Life is definitely easier without a dog. They definitely tie you more than a cat does.

On the other hand, they're just bloody wonderful.

IdiotInDisguise Sun 29-Dec-19 19:58:53

My last dog was with me for such a long time, I didn’t realise when he turned deaf. We were so used to communicate with signs that words were redundant.

My next dog arrived 6 months after old dog passed away. The first year was exactly as having around a person who didn’t speak the “language”. Now we have our own different language and I adore her, but it took a good while.


itchity Sun 29-Dec-19 20:03:12

I really struggled when we got our puppy a year ago.
She didn’t smell like our old dog, and didn’t behave like him either!
I had puppy blues for months and months. I cried so much!
Me and her are best friends now. She’s an absolute joy. Just give it time. I’d say it took 6 months and at that point I was replying to another post on here and realised that I actually loved her for the first time!

user1471453601 Sun 29-Dec-19 20:07:10

@FacesLuckUgly, your dog gets out of your way? Really? We've had adorable rescue girl for nearly two years now. She has learned such a lot (sit, paw, gentle ((when takin treats from your hand)). But getting from under my feet? No chance. She greets us at the bottom of the stairs after our shower.

Does she move away to let us come all the way down. She does not. Does she run around me when she runs in after "going" in the garden? She does not. She prefers to try to run through me.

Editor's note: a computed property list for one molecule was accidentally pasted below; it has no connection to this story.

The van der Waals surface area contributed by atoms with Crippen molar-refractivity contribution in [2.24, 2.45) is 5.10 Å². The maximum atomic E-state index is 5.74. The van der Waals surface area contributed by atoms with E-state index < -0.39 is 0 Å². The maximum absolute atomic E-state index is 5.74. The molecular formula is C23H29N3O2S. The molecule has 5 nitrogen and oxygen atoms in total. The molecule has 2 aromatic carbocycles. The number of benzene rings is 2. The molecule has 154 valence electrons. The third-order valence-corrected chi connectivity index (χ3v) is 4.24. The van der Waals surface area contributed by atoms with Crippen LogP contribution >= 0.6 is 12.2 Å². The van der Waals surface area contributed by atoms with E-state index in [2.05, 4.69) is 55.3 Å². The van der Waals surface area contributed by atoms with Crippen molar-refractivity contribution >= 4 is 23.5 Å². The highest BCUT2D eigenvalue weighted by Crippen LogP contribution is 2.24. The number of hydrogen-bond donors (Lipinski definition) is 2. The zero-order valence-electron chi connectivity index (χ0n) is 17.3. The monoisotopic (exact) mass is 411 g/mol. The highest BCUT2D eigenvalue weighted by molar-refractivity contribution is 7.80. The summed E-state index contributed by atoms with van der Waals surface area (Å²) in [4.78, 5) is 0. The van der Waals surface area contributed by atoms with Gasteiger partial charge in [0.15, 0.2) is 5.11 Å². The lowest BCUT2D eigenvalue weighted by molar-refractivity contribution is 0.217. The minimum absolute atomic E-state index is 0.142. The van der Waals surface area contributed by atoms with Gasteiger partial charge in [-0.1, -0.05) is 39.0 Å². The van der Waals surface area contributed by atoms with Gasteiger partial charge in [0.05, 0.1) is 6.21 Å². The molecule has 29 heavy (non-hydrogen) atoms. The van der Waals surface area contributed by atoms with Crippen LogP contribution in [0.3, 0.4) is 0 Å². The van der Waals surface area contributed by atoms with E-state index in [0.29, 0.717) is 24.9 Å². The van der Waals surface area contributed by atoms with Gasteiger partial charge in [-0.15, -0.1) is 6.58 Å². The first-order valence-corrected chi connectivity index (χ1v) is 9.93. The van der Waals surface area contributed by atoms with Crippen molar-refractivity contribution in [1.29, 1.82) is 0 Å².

Good job i love the idiot

FacesLookUgly Sun 29-Dec-19 20:22:22

Ha! Ours have ended up with a laundry basket (accidentally) dropped on their heads too many times to not scoot out the way on the stairs grin

They do know "excuse me" though, as well.

Even if yours doesn't know that particular thing, there will be loads ways they have picked up on your quirks and adjusted to them. The one thing that always stands out to me about puppies is how much of the everyday things they need to learn, quite apart from any traditional obedience training stuff.

Hovverry Sun 29-Dec-19 20:33:22

I find it hard not to tell people that my dog is a disappointment. I got him in a hurry because I was heartbroken after losing a dog who was absolutely perfect for me. The new one is such bloody hard work and so different. I do love him but he’s not the soulmate my last dog was even after two years.

Tumbleweed101 Mon 30-Dec-19 09:05:10

It does take time. I’ve got a much stronger bond with my new dog since we have been doing training classes together.

I think dogs have very strong personalities and are very different from each other. My new dog is just over a year old now. He’s very much a ‘boy’ and very different to the female dogs I’ve had over the years. He’s enthusiastic and boisterous and a pain. He digs holes in the garden and gets covered in mud on a daily basis. He barks more than any of my other dogs.

Yet I love him more than the other dogs I’ve had despite all the naughty stuff because this one is ‘mine’. He’s the only dog I’ve chosen by breed and the only one I’ve picked from a litter without a family member with me. It’s taken a year to see the dog I wanted emerging from the puppy but as he matures and calms a little more he’s going to be lovely.

whowrotethebookoflove Mon 30-Dec-19 18:13:17

Thank you for all your replies. I do feel it’s like having a houseguest atm. And he’s such a lovely boy I feel bad about that, he’s a rescue and didn’t ask to come and live with us! I haven’t really being doing any training as such, as I was struggling so much to begin with our behaviourist said to just let ddog settle in and then focus on proper training later on, which I’m going to really start when my son goes back to nursery and the Xmas mess is all done with!
I do think the training will bond us together and also make things easier in general. I want to make it work for all of us x